The World Health Organisation (WHO)has concluded its assembly with participants signing up to a historic consensus resolution on COVID-19 and the way ahead. The Assembly discussed lessons, challenges and collective next steps to tackle the pandemic.Heads of government and member states who were at the assembly adopted a resolution that set out a clear roadmap of the critical activities and actions that must be taken to sustain and accelerate the response at the national and international levels.
Dr Tedros Adhanom Ghebreyesus, the Director General of the WHO, said the resolution assigned responsibilities for both the WHO and its member states, and captured the comprehensive whole of government and whole of society approach that the WHO was calling for since its outbreak.
If implemented, this would ensure a more coherent, coordinated and fairer response that saves both lives and livelihoods.
The resolution according to him underlined WHO’s key role in promoting access to safe, effective health technologies to fight the pandemic.
“I welcome Member States’ commitment to lift all barriers to universal access to vaccines, diagnostics and therapeutics including; four critical points from the resolution which states that;There is a global priority to ensure the fair distribution of all quality essential health technologies required to tackle the COVID-19 pandemic and that relevant international treaties should be harnessed where needed, including; the provisions of the Trade Related Aspects of International Property Rights (TRIPS) agreement.
The resolution further stated that COVID-19 vaccines should be classified as a global public good for health in order to bring the pandemic to an end. It also called on nations to ensure that collaboration to promote both private sector and government-funded research and development should be encouraged. This includes; open innovation across all relevant domains and the sharing of all relevant information with WHO.
Dr Ghebreyesus said and important collaborative response to the resolution would be the COVID-19 technology platform proposed by Costa Rica, which we will launch on the 29th of May, which aims at lifting access barriers to effective vaccines, medicines and other health products. We call on all countries to join this initiative.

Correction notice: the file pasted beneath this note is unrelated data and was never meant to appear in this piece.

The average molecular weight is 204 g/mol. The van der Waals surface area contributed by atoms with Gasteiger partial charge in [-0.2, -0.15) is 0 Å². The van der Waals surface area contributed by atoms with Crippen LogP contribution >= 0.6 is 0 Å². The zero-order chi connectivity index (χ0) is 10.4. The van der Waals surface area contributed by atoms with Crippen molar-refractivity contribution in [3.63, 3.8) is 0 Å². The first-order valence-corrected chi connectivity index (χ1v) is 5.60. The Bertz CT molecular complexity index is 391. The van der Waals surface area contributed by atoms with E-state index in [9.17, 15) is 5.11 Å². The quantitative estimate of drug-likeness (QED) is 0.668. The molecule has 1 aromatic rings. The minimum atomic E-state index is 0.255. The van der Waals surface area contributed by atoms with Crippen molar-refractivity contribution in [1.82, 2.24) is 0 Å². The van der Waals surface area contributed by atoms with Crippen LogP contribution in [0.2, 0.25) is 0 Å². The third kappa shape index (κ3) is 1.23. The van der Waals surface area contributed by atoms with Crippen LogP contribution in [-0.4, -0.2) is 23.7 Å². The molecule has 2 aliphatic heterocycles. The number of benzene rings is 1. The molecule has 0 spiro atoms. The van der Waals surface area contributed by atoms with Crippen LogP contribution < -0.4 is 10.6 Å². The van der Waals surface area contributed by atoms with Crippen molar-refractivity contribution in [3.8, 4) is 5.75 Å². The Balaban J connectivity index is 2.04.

“I’m glad we are making progress on the research and development agenda, which was mapped out in February at the research and development meeting convened by WHO, that roadmap has now given rise to the solidarity trials, which now include; 3,000 patients in 320 hospitals across 17 countries and to the Access to COVID-19 Tools Accelerator,” he said.
He stated that the world still had a long way to go in this pandemic as there were 106,000 cases reported to WHO in the last 24 hours, the most in a single day since the outbreak began.
Dr Ghebreyesus expressed concern about the rising numbers of cases in low- and middle-income countries, stating that WHO was supporting Member States to ensure supply chains remained open and medical supplies reached health workers and patients.
“As we battle COVID-19, ensuring health systems continue to function is an equally high priority as we recognize the risk to life from any suspension of essential services, like child immunization
The WHO Director General observed that COVID-19 was not the only challenge the world was facing, but he pandemic taught and informed many lessons that health was not a cost but an investment.